Detroit board OKs demolition of historic Tiger Stadium
The city rejected a $33.4M proposal by a nonprofit group to preserve the old park
The first demolition began in June 2008, and much of the park was leveled by fall
Tiger Stadium opened in 1912 as Navin Field
DETROIT (AP) -- What remains of historic Tiger Stadium will be demolished after the city rejected a $33.4 million proposal by a nonprofit group to preserve and renovate the old ballpark.
The Economic Development Corp. board voted 7-1 to authorize the complete demolition of the stadium.
Detroit Economic Growth Corp. vice president Waymon Guillebeaux said the stadium will be leveled as soon as a contract is negotiated with a contractor.
"We cannot have a partially demolished building remaining indefinitely," Guillebeaux told The Associated Press.
Gary Gillette, a leader of the group trying to save the stadium, blasted the vote as "shortsighted" and vowed to fight.
"We are obviously going to do everything we can -- including calling on all of our friends and supporters -- to try to get this decision reversed," said Gillette, board member and secretary of the Old Tiger Stadium Conservancy.
Tiger Stadium opened in 1912 as Navin Field. The Tigers departed for nearby Comerica Park after the 1999 season.
The first demolition began at the end of June 2008, and much of the stadium was torn down by fall.
But the Detroit City Council voted 5-3 last October to spare -- for the time being -- the remaining wedge of ballpark in the city's Corktown neighborhood. Council members said at the time they wanted to give the Old Tiger Stadium Conservancy more time to raise funds for a proposed redevelopment of the site.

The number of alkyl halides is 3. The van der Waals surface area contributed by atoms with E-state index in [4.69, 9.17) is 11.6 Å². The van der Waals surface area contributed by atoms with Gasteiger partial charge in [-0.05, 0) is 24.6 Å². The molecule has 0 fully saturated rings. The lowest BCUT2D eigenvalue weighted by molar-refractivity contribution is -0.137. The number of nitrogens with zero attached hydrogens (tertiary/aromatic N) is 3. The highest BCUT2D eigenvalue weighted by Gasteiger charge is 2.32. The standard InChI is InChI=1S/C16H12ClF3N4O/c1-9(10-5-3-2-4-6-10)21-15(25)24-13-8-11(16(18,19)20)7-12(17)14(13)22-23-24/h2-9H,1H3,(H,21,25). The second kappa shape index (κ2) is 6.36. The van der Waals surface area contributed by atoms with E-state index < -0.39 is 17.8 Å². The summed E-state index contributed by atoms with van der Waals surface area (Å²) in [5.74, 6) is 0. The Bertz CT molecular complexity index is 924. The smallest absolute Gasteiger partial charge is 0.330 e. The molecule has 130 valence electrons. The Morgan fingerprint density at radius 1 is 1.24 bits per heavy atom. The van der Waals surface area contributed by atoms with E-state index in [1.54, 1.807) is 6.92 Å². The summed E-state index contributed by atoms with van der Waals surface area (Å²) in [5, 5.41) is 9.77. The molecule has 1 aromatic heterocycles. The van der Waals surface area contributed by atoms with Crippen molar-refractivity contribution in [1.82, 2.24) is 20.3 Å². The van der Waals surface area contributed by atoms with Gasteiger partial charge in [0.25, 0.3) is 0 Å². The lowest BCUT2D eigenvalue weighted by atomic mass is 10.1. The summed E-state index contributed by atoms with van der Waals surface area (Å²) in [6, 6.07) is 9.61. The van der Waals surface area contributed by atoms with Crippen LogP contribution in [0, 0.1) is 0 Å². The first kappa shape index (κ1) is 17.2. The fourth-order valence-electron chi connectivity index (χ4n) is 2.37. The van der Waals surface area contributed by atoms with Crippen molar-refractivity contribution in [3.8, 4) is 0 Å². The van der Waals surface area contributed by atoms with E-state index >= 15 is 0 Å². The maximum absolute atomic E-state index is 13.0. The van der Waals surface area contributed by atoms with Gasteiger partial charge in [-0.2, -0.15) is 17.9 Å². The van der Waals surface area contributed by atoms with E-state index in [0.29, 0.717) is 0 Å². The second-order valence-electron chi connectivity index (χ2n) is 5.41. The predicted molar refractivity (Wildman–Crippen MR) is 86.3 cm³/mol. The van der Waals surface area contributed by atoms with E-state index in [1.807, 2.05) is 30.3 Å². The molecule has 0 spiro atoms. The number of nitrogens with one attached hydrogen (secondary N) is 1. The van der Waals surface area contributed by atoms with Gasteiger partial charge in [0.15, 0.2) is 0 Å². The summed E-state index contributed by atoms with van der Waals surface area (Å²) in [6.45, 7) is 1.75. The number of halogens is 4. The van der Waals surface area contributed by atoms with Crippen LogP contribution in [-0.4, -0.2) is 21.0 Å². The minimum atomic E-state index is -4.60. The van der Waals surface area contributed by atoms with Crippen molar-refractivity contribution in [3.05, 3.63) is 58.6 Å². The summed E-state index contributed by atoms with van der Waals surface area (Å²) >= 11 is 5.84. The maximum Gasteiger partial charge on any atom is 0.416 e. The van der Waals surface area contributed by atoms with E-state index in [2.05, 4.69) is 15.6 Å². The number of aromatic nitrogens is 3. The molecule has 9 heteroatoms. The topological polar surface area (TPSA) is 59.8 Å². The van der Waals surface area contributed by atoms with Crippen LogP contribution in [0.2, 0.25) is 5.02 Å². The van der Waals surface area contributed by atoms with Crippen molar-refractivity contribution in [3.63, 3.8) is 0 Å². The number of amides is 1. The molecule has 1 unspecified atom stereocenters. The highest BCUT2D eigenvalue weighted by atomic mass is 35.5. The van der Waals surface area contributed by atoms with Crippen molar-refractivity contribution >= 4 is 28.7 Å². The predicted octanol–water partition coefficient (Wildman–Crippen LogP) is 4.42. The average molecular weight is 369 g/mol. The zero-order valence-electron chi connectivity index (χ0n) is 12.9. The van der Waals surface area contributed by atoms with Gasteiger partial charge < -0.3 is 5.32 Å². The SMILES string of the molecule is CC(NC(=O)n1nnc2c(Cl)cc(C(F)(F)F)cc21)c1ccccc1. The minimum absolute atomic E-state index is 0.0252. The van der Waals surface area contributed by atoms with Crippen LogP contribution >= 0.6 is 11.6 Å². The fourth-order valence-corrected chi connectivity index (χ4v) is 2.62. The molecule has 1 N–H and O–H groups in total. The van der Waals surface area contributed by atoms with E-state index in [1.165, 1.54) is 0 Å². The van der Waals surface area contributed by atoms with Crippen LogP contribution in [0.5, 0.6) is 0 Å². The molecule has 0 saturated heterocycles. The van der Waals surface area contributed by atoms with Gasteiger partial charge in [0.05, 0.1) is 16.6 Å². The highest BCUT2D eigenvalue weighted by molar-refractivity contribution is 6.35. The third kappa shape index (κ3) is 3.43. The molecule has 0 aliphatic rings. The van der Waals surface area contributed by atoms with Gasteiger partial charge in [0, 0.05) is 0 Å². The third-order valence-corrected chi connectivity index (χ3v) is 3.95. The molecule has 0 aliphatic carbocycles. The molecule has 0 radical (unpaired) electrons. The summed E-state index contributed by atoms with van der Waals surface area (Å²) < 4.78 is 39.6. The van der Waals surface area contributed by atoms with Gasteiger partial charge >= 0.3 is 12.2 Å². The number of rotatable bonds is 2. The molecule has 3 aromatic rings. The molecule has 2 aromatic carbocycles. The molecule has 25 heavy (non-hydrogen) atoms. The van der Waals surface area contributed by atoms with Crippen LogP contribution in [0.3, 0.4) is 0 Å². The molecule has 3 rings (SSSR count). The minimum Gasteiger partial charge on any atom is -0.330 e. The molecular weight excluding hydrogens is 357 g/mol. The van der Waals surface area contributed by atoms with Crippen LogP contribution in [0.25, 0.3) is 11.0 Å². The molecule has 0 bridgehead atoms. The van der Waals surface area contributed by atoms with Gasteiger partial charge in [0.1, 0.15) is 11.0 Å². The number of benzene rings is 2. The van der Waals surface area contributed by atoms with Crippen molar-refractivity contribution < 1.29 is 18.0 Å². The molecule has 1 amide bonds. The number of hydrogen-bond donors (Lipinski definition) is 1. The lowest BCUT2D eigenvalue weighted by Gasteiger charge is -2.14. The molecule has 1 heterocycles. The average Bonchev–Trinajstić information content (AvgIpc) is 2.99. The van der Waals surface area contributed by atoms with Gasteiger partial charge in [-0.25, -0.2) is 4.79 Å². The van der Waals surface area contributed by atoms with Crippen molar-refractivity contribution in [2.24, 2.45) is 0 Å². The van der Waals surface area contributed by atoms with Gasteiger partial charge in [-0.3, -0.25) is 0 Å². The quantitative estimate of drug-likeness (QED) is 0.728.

The group submitted a plan this year to renovate the stadium into a commercial building with a working ballfield for youth and amateur baseball. The project had an estimated price tag of $33.4 million, much of which would be covered by historical and other tax credits. A $3.8 million federal earmark also was approved for the project.
"In terms of some of their plans, they met our approval," Guillebeaux said. "The biggest issue was the funding. There were some matters as to how they were going to fund it, whether they were going to receive certain tax credits. ... It was the financial milestones largely that had not been met."
Guillebeaux said the conservancy's plan relied on proposals to raise funding rather than money, loans and credits already in hand. He noted the group was given several extensions on deadlines last fall and this spring.
Guillebeaux said negotiations already are under way with the two Detroit-area companies that carried out last year's partial demolition.
Demolishing the rest of the stadium likely will cost the city about $400,000, with $300,000 covered by money put up by the conservancy in advance, in case their plans for the site were rejected or fell through, he said.
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